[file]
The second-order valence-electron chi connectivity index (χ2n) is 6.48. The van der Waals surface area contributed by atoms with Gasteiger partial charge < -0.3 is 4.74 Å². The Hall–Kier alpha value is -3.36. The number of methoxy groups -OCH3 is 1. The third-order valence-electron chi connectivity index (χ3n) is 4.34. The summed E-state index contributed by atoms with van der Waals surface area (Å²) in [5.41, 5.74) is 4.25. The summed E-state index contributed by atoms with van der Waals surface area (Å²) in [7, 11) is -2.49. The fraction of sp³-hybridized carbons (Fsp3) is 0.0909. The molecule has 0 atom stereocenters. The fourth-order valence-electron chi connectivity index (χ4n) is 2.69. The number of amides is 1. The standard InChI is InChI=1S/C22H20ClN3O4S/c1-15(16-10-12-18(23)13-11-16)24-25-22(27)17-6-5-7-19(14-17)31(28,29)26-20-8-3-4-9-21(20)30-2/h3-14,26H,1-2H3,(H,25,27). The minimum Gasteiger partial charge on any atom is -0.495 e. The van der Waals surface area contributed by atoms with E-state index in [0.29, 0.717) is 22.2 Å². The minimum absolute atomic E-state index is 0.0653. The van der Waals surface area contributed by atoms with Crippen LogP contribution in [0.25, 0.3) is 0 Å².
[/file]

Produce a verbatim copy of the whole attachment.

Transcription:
The second-order valence-electron chi connectivity index (χ2n) is 6.48. The van der Waals surface area contributed by atoms with Gasteiger partial charge < -0.3 is 4.74 Å². The Hall–Kier alpha value is -3.36. The number of methoxy groups -OCH3 is 1. The third-order valence-electron chi connectivity index (χ3n) is 4.34. The summed E-state index contributed by atoms with van der Waals surface area (Å²) in [5.41, 5.74) is 4.25. The summed E-state index contributed by atoms with van der Waals surface area (Å²) in [7, 11) is -2.49. The fraction of sp³-hybridized carbons (Fsp3) is 0.0909. The molecule has 0 atom stereocenters. The fourth-order valence-electron chi connectivity index (χ4n) is 2.69. The number of amides is 1. The standard InChI is InChI=1S/C22H20ClN3O4S/c1-15(16-10-12-18(23)13-11-16)24-25-22(27)17-6-5-7-19(14-17)31(28,29)26-20-8-3-4-9-21(20)30-2/h3-14,26H,1-2H3,(H,25,27). The minimum Gasteiger partial charge on any atom is -0.495 e. The van der Waals surface area contributed by atoms with E-state index in [0.29, 0.717) is 22.2 Å². The minimum absolute atomic E-state index is 0.0653. The van der Waals surface area contributed by atoms with Crippen LogP contribution in [0.25, 0.3) is 0 Å².